The US auto industry is facing tough times and will not likely recover until 2010, a senior Toyota executive said on Thursday.
"We're in for a rough patch," Bob Carter, vice president in charge of Toyota's US sales, told an automotive conference.
"We think the recovery will be shaped more like a Nike swoosh with gradual improvement in 2009 and then steady progress into 2010 as our economic fundamentals regain solid footing."
US auto sales have plummeted this year amid high petrol prices and an economic downturn. Carter predicted they would hit just 14.5 million vehicles in 2008, down about 12% from last year and well off recent norms of 16 to 17 million.
Toyota expects to continue to gain US market share this year and is boosting production of its fuel efficient models which are currently in very short supply, Carter said.
But the Japanese automaker will likely see its sales decline by about 6% to about 2.45 million vehicles, Carter told reporters, noting that this could be the first time in 18 years Toyota did not post a sales gain in the United States.
"With costs rising, energy shrinking and environmental concerns rising, we have to respond quickly," Carter told a conference sponsored by the Center for Automotive Research in Traverse City, Michigan.
"We have to radically revamp our lineups, create cleaner technology, and work with others to develop new energy, new fuelling stations and smarter roads."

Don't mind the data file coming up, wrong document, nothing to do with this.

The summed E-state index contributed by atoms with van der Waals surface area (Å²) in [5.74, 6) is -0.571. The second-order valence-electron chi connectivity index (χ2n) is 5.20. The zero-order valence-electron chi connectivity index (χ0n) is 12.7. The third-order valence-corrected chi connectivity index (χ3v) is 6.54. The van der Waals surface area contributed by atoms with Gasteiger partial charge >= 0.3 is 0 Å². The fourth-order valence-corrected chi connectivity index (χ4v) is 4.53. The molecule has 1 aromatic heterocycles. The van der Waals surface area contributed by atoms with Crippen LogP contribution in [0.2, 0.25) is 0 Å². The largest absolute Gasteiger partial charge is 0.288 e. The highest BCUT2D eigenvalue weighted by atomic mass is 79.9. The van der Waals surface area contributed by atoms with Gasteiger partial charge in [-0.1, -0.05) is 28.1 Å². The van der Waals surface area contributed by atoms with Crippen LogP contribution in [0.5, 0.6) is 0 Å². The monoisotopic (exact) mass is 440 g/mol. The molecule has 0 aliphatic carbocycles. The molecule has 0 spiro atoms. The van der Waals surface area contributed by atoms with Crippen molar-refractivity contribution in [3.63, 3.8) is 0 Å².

Carter said that while Toyota is "still quite bullish on the industry's long-term outlook" and expects US sales to top 17 million a year "in the not too distant future," the industry as a whole is "not ready" to meet new regulations on fuel efficiency and emissions.
"There's got to be an immense amount of change in the industry by the middle of the decade," Carter told reporters on the sidelines of the conference.
"We need to rollout more hybrids and continue to perfect ethanol clean diesel electric cars fuel cells and other alternatives."
Toyota recently announced plans to build its popular Prius hybrid in the United States at a Mississippi plant which will open in late 2010.
The plant, which was originally slated to produce a sport utility vehicle, has a capacity of 150 000 units a year but Toyota has not set a target yet for Prius production.